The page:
Pictures of the Queen, Princess Margaret and Grace Kelly are pinned to the walls. The canteen has murals of British sporting scenes painted by Olga Lehmann who went on to design costumes for films such as The Guns of Navarone and Kidnapped.
The magazine will focus on publishing side-stories from the long-running serials that are Baen's stock-in-trade, and promises to pay enough that writers could make a substantial portion of their living from for them.
first book, 1632, was a cracking alternate-history/military sf novel about a small working-class mining town in contemporary Virginia that gets magicked back to Germany in the midst of the 30 Years War and where the local miner's union sets about using its technology advantage to bring democratic reforms to Europe, devoted to toppling monarchies in favor of technocentric constitutional democracies.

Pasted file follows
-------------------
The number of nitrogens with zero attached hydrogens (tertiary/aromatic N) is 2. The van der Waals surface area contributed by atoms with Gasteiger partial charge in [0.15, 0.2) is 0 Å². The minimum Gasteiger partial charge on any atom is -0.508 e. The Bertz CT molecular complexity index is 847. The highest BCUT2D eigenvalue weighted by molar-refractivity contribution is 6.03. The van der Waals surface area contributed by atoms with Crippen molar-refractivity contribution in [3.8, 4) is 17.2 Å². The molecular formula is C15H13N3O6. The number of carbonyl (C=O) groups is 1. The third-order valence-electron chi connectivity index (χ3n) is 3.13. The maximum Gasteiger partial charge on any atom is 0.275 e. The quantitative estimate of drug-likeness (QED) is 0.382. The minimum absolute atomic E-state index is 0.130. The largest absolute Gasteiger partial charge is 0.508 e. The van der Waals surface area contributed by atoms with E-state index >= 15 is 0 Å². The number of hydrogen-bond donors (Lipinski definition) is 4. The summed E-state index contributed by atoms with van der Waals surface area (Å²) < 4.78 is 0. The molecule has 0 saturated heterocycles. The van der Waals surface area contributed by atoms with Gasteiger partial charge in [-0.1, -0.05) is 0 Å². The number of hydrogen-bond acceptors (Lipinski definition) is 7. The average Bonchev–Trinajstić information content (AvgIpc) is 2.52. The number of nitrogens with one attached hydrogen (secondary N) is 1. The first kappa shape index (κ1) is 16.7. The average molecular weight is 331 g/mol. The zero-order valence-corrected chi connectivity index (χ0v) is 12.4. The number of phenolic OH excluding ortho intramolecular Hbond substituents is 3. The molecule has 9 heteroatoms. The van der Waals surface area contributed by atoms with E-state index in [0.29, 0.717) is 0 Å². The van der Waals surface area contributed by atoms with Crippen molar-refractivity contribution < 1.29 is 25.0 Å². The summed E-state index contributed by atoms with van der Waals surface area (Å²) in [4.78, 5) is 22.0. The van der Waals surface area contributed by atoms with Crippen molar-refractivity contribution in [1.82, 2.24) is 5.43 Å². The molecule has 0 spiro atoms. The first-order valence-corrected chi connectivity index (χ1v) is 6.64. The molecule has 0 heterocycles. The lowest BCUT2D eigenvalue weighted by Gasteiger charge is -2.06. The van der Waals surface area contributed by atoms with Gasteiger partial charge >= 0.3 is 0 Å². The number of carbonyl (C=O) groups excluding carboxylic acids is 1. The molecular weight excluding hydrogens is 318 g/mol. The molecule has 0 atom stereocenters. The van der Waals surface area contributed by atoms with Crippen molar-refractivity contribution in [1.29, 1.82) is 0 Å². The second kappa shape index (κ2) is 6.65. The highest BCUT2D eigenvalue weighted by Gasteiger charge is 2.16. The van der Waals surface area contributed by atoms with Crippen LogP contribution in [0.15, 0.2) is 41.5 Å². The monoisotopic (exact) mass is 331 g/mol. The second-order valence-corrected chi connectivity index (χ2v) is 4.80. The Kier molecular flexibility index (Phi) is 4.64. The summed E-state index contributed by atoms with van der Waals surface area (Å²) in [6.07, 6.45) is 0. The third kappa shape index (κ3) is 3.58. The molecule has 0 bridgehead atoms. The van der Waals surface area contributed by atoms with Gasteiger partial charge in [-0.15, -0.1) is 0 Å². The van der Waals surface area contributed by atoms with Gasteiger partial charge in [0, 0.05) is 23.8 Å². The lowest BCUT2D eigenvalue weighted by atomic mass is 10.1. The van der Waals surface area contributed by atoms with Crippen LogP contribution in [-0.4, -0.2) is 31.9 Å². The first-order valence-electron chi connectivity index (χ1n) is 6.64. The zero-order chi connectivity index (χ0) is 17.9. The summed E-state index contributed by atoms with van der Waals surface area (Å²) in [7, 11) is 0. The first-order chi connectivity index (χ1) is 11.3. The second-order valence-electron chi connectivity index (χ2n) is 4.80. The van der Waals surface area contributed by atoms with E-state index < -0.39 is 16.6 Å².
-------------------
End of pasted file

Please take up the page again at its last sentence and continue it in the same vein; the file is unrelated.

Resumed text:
Eric convinced Baen to release its books as free, freely redistributable downloads, a move that has sold lots and lots more books, making it good karma and good business.
Astounding Stories Universe will sell for $6 an issue -- I'm guessing we're talking about a PDF here? -- and individual stories for a dollar. I'm not a huge believer in the market for pay-to-read electronic books, but it's really cool to see a publisher playing with it. Let's just hope they don't screw it up by adding DRM to it!
"Although the magazine is focused toward established popular writers, we also intend to make it a good place for new writers to emerge," Flint said. "To that end, we're setting aside a special 'Introducing ... ' section of the magazine, which will be reserved entirely for new writers. We will publish at least one such story per issue, and probably two or three." Readers can also expect to see some classic reprints from authors who are no longer living.Link
In addition to the fiction, the magazine will also feature several factual articles in each issue. "Some of these will be straight-forward factual pieces, of the sort that SF magazines have been publishing for decades," Flint said. "Others will be more personal, anecdotal accounts of the interface between writers, scientists and the rest of the world that we think readers will find interesting."